Premo suggest running the booth for the entire party. And don't forget the tunes.
"Playing music helps people loosen up," Premo said. "Sometimes I'll have to give people ideas. It's like a game at the party, an activity."
Song prefers to designate a specific time to take photos, especially at parties for kids.
Dozens (or hundreds!) of photographs later, it's time to consider what to do with the fruits of your photo booth efforts.
"I print the photographs after the party is over and include them in thank-you notes," Shim said.
When Premo sets up a photo booth, she posts the results to a gallery on her website so guests can see them. She also suggests sharing them via a site like Facebook or Shutterfly so guests can giggle at them afterward.
Photo booth tips
A party photo booth can be as simple or complicated as you make it. Here are some tips for perfect pictures, from people who've done it:
* Assign a friend to take the photos. As host, you've got other things to do. Choose someone a little bit silly who will make guests feel at ease.
* If it's feasible, play upbeat music near the booth to get people pumped up before they pose.
* Keep it simple. The great thing about a photo booth is that it doesn't have to be a huge production. Your everyday point-and-shoot is really all you need. But if you want great photos at a really special event (like a wedding), consider investing in a tripod so you'll get consistent results. An inexpensive remote allows guests to take the photos themselves if you don't have a dedicated photographer.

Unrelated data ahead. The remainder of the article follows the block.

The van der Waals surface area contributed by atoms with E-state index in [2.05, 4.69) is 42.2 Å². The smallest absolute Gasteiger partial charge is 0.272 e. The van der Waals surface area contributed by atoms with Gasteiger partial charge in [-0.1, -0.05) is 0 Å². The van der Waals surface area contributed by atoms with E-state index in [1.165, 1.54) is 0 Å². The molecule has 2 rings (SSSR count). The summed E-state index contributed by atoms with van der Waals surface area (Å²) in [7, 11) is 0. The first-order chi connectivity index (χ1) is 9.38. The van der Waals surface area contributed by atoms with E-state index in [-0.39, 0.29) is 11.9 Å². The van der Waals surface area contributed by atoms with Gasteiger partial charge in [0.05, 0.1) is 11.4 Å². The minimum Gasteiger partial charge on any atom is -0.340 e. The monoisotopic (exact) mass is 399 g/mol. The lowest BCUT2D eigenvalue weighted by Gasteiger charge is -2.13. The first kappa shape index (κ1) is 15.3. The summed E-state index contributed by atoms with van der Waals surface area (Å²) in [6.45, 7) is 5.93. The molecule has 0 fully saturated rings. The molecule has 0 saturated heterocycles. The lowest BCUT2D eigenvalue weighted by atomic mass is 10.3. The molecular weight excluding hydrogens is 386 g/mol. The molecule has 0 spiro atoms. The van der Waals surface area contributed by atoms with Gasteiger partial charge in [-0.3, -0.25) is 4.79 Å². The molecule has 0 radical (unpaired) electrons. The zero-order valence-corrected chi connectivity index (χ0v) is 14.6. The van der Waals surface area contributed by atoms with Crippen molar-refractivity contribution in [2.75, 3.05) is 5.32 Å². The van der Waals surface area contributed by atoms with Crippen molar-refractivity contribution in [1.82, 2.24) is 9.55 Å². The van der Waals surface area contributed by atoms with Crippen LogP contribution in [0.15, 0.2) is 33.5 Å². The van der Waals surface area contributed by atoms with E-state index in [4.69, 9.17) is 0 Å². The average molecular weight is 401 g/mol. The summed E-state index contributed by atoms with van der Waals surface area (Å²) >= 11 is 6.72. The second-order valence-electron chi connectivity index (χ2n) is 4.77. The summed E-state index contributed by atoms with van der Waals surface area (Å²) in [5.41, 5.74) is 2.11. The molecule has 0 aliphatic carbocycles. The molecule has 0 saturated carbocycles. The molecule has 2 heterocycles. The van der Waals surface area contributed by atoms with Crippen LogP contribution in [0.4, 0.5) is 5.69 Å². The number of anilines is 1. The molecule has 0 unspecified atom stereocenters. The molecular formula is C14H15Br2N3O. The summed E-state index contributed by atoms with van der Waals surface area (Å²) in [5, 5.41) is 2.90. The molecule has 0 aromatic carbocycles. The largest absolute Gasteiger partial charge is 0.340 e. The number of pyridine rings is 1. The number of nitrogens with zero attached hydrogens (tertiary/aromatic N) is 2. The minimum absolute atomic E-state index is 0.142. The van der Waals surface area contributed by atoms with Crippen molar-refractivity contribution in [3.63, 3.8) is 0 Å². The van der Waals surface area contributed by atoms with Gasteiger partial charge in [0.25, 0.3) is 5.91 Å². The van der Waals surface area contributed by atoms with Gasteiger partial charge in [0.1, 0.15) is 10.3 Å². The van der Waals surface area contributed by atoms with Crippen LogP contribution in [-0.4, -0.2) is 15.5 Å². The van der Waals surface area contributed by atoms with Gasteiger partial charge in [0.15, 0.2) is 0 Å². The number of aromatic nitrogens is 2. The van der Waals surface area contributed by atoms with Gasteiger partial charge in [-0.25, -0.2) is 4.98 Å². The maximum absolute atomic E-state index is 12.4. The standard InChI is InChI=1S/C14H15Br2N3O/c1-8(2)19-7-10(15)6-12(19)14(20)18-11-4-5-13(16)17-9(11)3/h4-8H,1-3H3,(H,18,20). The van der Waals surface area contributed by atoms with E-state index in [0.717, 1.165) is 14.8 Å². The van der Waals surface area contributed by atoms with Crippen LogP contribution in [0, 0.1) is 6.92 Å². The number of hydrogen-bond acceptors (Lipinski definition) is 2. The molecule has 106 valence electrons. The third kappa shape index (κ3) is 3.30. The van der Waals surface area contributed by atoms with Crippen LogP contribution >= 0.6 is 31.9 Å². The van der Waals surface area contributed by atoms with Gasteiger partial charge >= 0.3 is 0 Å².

* Experiment a bit before the party starts to get your lighting right. Outdoor locations that aren't in direct sunlight will yield great photos, but you can do it inside as long as you're in a well-lit spot.
* If you're doing a booth at a kids' party, make a sign that says "Thank you," and take a photo of the birthday kid holding it (wearing a fake mustache, of course).
Upload to a photo site like Shutterfly or Kodak Gallery to make cute and easy thank-you notes. Or be sure to take a photo of the birthday boy or girl with each guest (or all the guests at once!), and include those in the thank-you notes.
* Share the photos online so guests can laugh at themselves after the party.
* Encourage guests to pose more than once throughout the party. It's not like you're going to run out of film.
* Take a photo of the wedding couple, birthday kid or other guest of honor holding a sign printed with the date. It will make a great keepsake.
Sources: Jordan Ferney (ohhappyday.com); Brooke Premo (playinggrownup.com); Sally Shim (sallyjshim.com); Suann Song (hiphiphoorayblog.com)
Photo booth props can be tailored to a party's theme, or can just be a little bit silly.
For more elegant affairs, like weddings or anniversary parties, try simpler props or chalkboards that guests can use to write messages to the host.
Dollar stores, thrift shops, craft stores, party stores and costume shops are all good sources of props. Keep your eyes open _ you never know what you'll find. Some ideas:
* Groucho glasses
* Fake mustaches or beards (cut out of cardstock and attach to a stick or dowel)
* Giant lips
* Silly headbands
* Animal ears
* Clown noses
* Funny hats